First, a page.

- Author, Veronica Smink
- Role, BBC News Mundo, Argentina
She became a spiritual reference in colonial Argentina in the 18th century, an era in which women occupied a very distant background, and some consider her the country’s first feminist.
Is about María Antonia de Paz y Figueroabetter known as Mother Antula -or “Mamá Antonia”, her nickname in Quechua-, who this Sunday becomes the first saint of Argentine origin.
The occasion will be particularly special for the head of the Catholic Church, the Pope Francisconot only because she is a compatriot, but because Mama Antula is one of the figures most revered by the Jesuits, the religious order to which Jorge Bergoglio belongs.
It was she who kept Jesuit traditions alive in the region after the order was banished by the king of Spain.
Although she was born into a wealthy family, Mama Antula spent most of her life on pilgrimage, barefoot, evangelizing, and begging for alms to found “exercise houses,” retreat places where Jesuits perform the Spiritual Exercises of Saint Ignatius of Loyola. -the founder of the work- which consist of prayers, meditations and other contemplative practices.
His most outstanding work was the construction of the Holy House of Exercises in the city of Buenos Aires, which he managed to raise entirely with donations.
It was enabled in 1799, the year in which the now saint died, and it is still used, to this day, to carry out spiritual retreats.
María Antonia de Paz y Figueroa went from being a vilified figure to becoming a consultation person for high society and the colonial leadership, and even had influence on some of the heroes who would later achieve independence from Argentina.
Curiously, Mama Antula would also play another important role in the spiritual life of Argentines, since she was the one who introduced the country to the worship in San CayetanoPatron of bread and work, who today continues to be venerated by thousands of faithful who make pilgrimages to pray to him every year.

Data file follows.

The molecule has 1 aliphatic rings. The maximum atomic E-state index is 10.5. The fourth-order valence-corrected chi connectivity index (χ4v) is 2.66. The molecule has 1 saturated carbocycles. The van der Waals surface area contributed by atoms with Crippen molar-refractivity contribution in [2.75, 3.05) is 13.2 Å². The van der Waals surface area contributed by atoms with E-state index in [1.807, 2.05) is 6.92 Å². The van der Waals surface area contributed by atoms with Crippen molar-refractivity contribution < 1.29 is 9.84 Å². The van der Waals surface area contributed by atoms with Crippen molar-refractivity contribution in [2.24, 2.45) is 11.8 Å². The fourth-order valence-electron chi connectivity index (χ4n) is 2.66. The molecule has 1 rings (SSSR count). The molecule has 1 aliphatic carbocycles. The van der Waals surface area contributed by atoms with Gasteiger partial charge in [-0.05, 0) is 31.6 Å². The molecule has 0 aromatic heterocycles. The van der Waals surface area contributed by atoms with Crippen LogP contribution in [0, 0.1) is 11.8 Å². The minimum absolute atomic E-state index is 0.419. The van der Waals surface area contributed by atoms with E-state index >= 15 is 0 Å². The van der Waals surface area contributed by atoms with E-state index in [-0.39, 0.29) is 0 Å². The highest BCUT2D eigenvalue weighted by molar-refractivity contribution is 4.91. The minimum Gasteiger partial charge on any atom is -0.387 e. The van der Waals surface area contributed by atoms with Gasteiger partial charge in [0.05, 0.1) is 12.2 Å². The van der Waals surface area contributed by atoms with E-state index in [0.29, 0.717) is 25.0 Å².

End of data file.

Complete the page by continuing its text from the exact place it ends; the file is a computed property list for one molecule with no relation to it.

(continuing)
Mama Antula was born in Santiago del Estero, a poor province in the north of Argentina, in 1730, and from a very young age she decided rebel against patriarchal mandates that fell on women of their social class, refusing to marry or become a nun.
Instead, she became blessed, as consecrated Christian laywomen were called at the time.
At the age of 15, she began to accompany the Jesuits of the Society of Jesus in their task of evangelizing the native peoples, challenging the rules of the time that did not allow young women to travel in the company of men.
Thanks to the education he received from the Jesuits, he learned to read and write – according to his biographers, “it was the first writer from the River Plate”-.
He also learned Quechua (or Quichua, as they call it in northern Argentina), the language of the natives.
Although she was not a formal member of the order, because she was a woman, her work as a disseminator of the Jesuit work would be key, especially due to the role she would take after the dramatic departure of the Society of Jesus from the American continent.
The expulsion of the Jesuits
In 1767, the Catholic king of Spain, Charles III, ordered the expulsion of the Jesuits of the Spanish colonies.
Six years later he managed to get Pope Clement XIV to order the dissolution of the Society of Jesus.
After the exile of the Jesuits, Mama Antula, then 38 years old, had an “epiphany,” according to her devotees: received the mission to continue the practice of spiritual exercisesdespite its prohibition.
At that time he chose his Church name: Maria Antonia de San Joséand dedicated the rest of his life to keeping the work of the Jesuits alive.
First he toured the provinces of northwest Argentina, evangelizing.